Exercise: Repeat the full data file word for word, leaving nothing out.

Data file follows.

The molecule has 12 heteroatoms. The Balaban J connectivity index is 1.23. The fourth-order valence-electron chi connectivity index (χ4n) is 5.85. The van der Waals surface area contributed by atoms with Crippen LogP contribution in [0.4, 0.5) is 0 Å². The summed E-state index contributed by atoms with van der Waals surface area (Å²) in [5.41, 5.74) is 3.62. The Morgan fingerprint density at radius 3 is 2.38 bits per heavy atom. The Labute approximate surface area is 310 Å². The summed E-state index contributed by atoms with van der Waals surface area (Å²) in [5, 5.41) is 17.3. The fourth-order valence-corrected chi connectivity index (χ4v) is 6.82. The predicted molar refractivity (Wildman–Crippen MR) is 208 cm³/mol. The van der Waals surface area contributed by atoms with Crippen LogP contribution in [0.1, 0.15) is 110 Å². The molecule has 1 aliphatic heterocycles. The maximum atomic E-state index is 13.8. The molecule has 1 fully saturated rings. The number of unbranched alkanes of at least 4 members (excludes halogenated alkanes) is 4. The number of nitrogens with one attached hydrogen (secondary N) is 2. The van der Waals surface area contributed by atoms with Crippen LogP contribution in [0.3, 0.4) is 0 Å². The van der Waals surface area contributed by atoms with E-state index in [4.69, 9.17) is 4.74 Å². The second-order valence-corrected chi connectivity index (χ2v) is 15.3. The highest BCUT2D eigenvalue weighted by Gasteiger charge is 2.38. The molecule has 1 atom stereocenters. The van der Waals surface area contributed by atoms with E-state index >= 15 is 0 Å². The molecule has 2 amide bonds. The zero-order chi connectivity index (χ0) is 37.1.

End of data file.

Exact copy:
The molecule has 12 heteroatoms. The Balaban J connectivity index is 1.23. The fourth-order valence-electron chi connectivity index (χ4n) is 5.85. The van der Waals surface area contributed by atoms with Crippen LogP contribution in [0.4, 0.5) is 0 Å². The summed E-state index contributed by atoms with van der Waals surface area (Å²) in [5.41, 5.74) is 3.62. The Morgan fingerprint density at radius 3 is 2.38 bits per heavy atom. The Labute approximate surface area is 310 Å². The summed E-state index contributed by atoms with van der Waals surface area (Å²) in [5, 5.41) is 17.3. The fourth-order valence-corrected chi connectivity index (χ4v) is 6.82. The predicted molar refractivity (Wildman–Crippen MR) is 208 cm³/mol. The van der Waals surface area contributed by atoms with Crippen LogP contribution in [0.1, 0.15) is 110 Å². The molecule has 1 aliphatic heterocycles. The maximum atomic E-state index is 13.8. The molecule has 1 fully saturated rings. The number of unbranched alkanes of at least 4 members (excludes halogenated alkanes) is 4. The number of nitrogens with one attached hydrogen (secondary N) is 2. The van der Waals surface area contributed by atoms with Crippen LogP contribution in [0.3, 0.4) is 0 Å². The van der Waals surface area contributed by atoms with E-state index in [4.69, 9.17) is 4.74 Å². The second-order valence-corrected chi connectivity index (χ2v) is 15.3. The highest BCUT2D eigenvalue weighted by Gasteiger charge is 2.38. The molecule has 1 atom stereocenters. The van der Waals surface area contributed by atoms with E-state index >= 15 is 0 Å². The molecule has 2 amide bonds. The zero-order chi connectivity index (χ0) is 37.1.